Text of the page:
When we hear about lung cancer, cigarette smoking is a common cause, but scientists have also found that some foods can lead to this serious illness.
Recent scientific studies have shown that individual eating habits can also contribute to the risk of lung cancer.
Unlike smoking, you may not need to completely abstain from these foods, but you should raise them as much as possible to avoid an increased risk of illness.
These foods include:
1. Saturated fat
These saturated fats are found in processed meats, dark chocolate and cream.
One study found that people who ate large amounts of saturated fats inside their diet were more likely to develop lung cancer than those who ate less than a day.
2. Beta-carotene supplements manufactured
Beta carotene is found naturally in orange or yellow foods such as carrots, peppers, pumpkins and mango and has health benefits.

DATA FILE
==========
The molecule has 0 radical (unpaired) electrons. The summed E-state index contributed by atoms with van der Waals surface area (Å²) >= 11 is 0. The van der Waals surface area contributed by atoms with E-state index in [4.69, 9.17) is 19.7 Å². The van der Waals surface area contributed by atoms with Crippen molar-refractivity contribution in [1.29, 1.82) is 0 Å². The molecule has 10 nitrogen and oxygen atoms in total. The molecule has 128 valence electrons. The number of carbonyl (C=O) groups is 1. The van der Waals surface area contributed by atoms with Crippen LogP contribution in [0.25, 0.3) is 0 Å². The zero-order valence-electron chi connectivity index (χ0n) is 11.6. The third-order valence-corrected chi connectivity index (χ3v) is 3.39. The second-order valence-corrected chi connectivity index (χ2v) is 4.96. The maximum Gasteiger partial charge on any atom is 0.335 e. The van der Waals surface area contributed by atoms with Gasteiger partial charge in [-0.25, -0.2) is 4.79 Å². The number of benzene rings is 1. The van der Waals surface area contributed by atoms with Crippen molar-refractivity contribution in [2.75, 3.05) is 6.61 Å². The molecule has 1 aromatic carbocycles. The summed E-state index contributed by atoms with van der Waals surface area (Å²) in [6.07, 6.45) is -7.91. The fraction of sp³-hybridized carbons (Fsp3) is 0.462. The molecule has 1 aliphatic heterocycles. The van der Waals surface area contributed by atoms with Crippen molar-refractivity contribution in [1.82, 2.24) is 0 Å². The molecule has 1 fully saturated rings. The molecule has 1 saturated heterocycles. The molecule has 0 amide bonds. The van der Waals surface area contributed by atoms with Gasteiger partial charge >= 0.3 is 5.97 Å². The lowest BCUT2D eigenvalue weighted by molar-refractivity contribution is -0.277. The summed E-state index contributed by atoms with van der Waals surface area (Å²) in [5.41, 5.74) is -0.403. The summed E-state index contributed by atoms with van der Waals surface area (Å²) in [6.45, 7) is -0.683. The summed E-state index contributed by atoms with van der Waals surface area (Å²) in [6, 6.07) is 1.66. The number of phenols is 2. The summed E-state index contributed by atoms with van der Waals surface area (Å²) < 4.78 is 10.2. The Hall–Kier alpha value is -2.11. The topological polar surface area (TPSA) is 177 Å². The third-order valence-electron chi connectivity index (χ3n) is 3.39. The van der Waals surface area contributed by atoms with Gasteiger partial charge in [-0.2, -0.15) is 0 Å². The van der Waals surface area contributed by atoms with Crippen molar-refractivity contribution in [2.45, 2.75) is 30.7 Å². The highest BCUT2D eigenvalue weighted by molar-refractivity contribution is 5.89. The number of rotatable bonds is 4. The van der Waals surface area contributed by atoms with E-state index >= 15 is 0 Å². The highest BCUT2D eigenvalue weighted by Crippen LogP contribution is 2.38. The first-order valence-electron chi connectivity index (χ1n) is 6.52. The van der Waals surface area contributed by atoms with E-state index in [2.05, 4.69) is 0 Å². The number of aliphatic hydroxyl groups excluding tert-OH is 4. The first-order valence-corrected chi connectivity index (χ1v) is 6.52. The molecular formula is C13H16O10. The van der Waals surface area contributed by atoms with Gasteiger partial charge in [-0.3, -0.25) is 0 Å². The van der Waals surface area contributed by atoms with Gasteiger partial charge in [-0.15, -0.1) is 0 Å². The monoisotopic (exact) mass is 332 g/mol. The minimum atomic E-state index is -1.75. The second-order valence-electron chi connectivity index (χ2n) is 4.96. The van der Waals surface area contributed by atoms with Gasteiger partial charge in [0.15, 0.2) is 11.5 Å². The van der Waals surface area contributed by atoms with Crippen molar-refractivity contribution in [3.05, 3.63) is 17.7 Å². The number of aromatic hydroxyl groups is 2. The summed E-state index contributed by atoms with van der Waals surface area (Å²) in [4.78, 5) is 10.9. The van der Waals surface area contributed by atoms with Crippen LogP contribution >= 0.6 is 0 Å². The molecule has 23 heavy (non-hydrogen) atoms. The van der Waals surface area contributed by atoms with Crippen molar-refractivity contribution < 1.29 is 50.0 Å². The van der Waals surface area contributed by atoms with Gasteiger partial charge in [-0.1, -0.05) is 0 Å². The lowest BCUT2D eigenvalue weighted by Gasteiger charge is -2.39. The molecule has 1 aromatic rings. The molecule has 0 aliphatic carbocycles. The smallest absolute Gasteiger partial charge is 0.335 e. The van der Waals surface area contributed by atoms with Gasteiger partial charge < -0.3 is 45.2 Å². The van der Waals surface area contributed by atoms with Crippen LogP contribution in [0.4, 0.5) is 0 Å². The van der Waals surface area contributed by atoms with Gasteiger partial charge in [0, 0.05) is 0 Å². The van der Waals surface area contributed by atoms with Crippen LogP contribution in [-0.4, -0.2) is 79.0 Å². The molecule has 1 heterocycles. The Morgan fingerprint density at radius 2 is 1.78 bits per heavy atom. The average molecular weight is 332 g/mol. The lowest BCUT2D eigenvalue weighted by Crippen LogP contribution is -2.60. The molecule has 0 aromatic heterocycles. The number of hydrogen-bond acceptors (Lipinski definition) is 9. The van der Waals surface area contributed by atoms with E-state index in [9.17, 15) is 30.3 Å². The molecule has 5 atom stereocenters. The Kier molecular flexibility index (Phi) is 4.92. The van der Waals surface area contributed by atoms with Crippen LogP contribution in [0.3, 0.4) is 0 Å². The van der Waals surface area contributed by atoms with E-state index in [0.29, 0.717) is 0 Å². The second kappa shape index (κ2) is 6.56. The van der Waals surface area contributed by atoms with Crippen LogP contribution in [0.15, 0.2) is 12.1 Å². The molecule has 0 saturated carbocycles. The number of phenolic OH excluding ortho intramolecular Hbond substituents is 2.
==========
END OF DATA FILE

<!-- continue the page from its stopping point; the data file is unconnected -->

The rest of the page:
But the problem, according to the researchers, lies in the use of processed beta-carotene supplements, which can have a negative impact on people who smoke, especially if taken too much, increasing the possibility of contracting cancer.
The study examined the determination of manufactured beta-carotene supplements, not their natural body.
The authors issued recommendations to stimulate beta-carotenoids from their natural sources and avoid any plant sources.
3. Carbohydrates treated
The researchers found that people who ate more sugars had a higher risk of developing lung cancer than those who consumed less sugar.
4. Grilled meat
Studies have shown that roast meat can contribute to the growth of many cancers such as pancreatic cancer and breast cancer.
Smoke and smoke from grilled or burned meat during the barbeque contain carcinogens that can penetrate into the flesh to enter your body with what you eat after you have finished the barbecue.
5. Foods and drinks contain arsenic
Arsenic may be present in varying degrees in drinking water if contaminated, and some processed juices such as apple juice, rice, seafood and poultry.
A health study concluded that contamination of drinking water in Bangladesh had a serious negative effect on lung function, after researchers found arsenic.